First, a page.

To address the longstanding problem of high recidivism rates in Tulsa County, GKFF has partnered with the Justice and Mobility Fund to launch JusticeLink — a compendium of resources designed to help those navigating the criminal legal system in Tulsa to access a full spectrum of community-based services. JusticeLink primarily focuses on providing court and resource navigation, while also helping individuals to access wraparound supports like phones, IDs, or benefits enrollment services.

And through neighborhood development initiatives like ElevateEast — which works collaboratively with residents, community-based organizations, and public and private entities to invest and support immigrant families living in East Tulsa — residents can further access the wraparound support they need to thrive.

Affordable housing also has a huge role to play in ensuring family wellbeing, and neighborhood development initiatives like Growing Together and Kendall Whittier West Park have been intentionally designed to create vibrant, mixed-income communities and an intense focus on the birth-to-college-to-career pipeline.

  • The Tulsa Artist Fellowship
    Dedicated artist residencies, fellowships, and programming helps to further stimulate Tulsa’s growing arts community. Established in 2015, Tulsa Artist Fellowship was created to address and mitigate the challenges facing artists and arts workers living in and joining the city. Through intentionally crafted programming, the Fellowship celebrates and supports artists across all mediums by providing them with $150,000 over three years in addition to a $12,000 yearly housing stipend.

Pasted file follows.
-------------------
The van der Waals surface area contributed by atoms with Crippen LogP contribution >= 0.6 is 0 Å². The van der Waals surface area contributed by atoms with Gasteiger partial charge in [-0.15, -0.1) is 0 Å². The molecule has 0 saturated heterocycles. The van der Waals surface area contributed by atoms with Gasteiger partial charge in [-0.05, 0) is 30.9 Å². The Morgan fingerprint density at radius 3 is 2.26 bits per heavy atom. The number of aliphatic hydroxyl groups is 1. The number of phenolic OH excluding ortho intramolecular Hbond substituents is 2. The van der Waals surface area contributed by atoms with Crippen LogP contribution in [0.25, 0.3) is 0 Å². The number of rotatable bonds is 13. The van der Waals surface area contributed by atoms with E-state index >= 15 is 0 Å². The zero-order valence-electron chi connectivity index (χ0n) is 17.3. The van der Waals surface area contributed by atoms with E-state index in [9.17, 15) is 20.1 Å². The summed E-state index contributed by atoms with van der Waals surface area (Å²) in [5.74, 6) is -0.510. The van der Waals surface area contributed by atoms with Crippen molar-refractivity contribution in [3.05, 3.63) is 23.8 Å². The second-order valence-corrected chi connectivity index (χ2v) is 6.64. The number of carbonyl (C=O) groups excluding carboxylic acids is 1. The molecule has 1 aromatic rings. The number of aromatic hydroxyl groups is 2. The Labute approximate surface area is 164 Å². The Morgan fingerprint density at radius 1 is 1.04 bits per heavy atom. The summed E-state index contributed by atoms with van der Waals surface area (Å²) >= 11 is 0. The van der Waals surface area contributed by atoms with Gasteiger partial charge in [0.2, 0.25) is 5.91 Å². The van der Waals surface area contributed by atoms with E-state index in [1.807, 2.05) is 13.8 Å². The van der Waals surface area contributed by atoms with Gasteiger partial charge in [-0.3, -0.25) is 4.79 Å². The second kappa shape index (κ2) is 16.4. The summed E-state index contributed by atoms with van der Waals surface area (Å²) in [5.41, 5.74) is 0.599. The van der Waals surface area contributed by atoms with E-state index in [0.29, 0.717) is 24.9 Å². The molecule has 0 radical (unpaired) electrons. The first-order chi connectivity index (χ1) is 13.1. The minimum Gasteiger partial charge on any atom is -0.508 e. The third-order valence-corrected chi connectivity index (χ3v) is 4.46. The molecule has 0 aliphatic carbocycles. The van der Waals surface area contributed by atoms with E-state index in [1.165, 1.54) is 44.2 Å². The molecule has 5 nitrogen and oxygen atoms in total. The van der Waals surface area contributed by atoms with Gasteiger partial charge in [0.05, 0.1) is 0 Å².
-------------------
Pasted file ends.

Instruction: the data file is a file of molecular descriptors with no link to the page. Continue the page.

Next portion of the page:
Stronger together

GKFF’s approach has necessitated a rethinking of scale and impact as being simultaneously micro and macro. Seemingly hyperlocal initiatives — like the neighborhood development in Kendall Whittier, or the transformation of public spaces into vibrant parks — can scale to an overall transformation that impacts community members’ wellbeing and livelihood. For GKFF, scale is ultimately not about reaching hundreds of millions of people to solve for one issue; it’s about making meaningful and impactful investments that tackle root causes, identify and address social determinants, and take into account the specific moments that come together to make up a well-lived life.

All of us invested in place-based work can learn from GKFF’s approach, bring insights back to our communities, and integrate them into our own strategies — all uniquely tailored to each place. Place-based strategies are inherently collaborative and rely on strong partnerships: together, we can learn from each other, lean on each other’s strengths, and propel strategies that have a community’s best interest at its core.  

This is why we can’t wait to share in the Tulsa experience and the work of GKFF with the broader NationSwell Community this Fall! If you are interested in joining us you can register here or learn more about GKFF’s work or the Immersive Experience on October 18-19 by emailing Joy Gregory at [email protected].